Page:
What it’s Like to be an Expat in China During the Coronavirus Outbreak

I was supposed to fly back to the States a week ago today, on a Delta flight from Shenzhen, China to Seoul, Korea, landing in Minneapolis, Minnesota. My sister had booked me the flight at a midnight hour while I was texting with her about my uncertainties and fears surrounding the novel coronavirus. My family was looking forward to welcoming me back to my North American home. After another night of sleep, and many conversations with friends here, in addition to a chat with my therapist, I canceled the ticket. 

Right now, China is home, the one I have created from the ground up, working at an international school, living in a small, 17th floor apartment with two quirky cats. It would be wonderful and warm to be with my family right now, but after sitting with my anxieties, what surfaced most clearly is that I wanted to let the community here take care of me, and to offer care back to my community. 

As I made this choice, I took my health into consideration, too, of course. When the outbreak hit headlines hard this past week, I struggled to discern what the truth of my risk was. With media emphasizing the spread of this “deadly virus,” I had some moments of anxiety-brain-freeze, the phenomenon that I, and I am sure many others, experience that makes me feel like I just cannot make a decision for the life of me, no pun intended here.

It was useful to look at the actual numbers, and to be friends with those mathematically gifted. One of my colleague’s wives used the numbers from Baidu, a Chinese-based site, to run a risk assessment on staying in Shenzhen. What she found, as of January 30th, is that we essentially have a .00078 percent chance of contracting the coronavirus. Further, an NPR article entitled FAQs About The Wuhan Coronavirus Answered, emphasized that those with strong immune systems will not likely experience complications or serious health issues if they contract the virus.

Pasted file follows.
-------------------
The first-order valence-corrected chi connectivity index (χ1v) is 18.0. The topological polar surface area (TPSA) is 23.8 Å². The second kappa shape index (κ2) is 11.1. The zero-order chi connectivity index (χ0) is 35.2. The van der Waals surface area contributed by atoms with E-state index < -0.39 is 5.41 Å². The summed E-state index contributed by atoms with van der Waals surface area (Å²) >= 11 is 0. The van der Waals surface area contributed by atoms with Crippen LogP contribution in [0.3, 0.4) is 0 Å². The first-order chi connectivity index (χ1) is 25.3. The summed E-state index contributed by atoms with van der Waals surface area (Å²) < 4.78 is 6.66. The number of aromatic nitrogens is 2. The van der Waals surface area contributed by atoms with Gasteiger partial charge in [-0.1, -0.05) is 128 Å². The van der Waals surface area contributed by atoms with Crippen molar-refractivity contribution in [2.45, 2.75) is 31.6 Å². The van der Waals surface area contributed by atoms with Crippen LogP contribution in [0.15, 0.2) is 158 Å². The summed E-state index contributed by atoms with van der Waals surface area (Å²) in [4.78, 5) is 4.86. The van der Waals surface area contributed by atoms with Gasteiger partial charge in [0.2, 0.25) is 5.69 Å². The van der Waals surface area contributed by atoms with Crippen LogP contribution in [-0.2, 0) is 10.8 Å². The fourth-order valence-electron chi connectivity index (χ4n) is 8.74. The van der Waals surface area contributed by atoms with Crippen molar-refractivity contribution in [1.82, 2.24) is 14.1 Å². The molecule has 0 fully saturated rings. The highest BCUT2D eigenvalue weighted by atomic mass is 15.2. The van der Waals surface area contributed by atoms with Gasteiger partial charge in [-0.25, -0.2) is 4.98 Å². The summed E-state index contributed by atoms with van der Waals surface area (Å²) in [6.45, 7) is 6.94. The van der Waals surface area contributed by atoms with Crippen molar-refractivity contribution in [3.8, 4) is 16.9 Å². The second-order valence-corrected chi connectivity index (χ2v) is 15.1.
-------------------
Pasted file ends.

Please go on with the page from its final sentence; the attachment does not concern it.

Today, I finished my second day of online coursework with my students. As of tonight, we are scheduled to return to school on February 17th, though this is subject to change, pending updates from the government. 

Being on the ground here in Shenzhen has offered me a deeper understanding of how the authorities deal with a possible epidemic. In the past week, new norms have been established to stop the spread of the virus. Each time I enter the gates to my apartment, I am greeted by a guard who takes my temperature. It is also mandatory to wear masks when outside in any public spaces. Many restaurants and shops decided not to re-open after the Chinese New Year in order to prevent further spread of the virus, and those that did are not serving uncooked food like salad, while also disinfecting tables after each guest has finished dining. 

Running a 10K with our mandatory masks.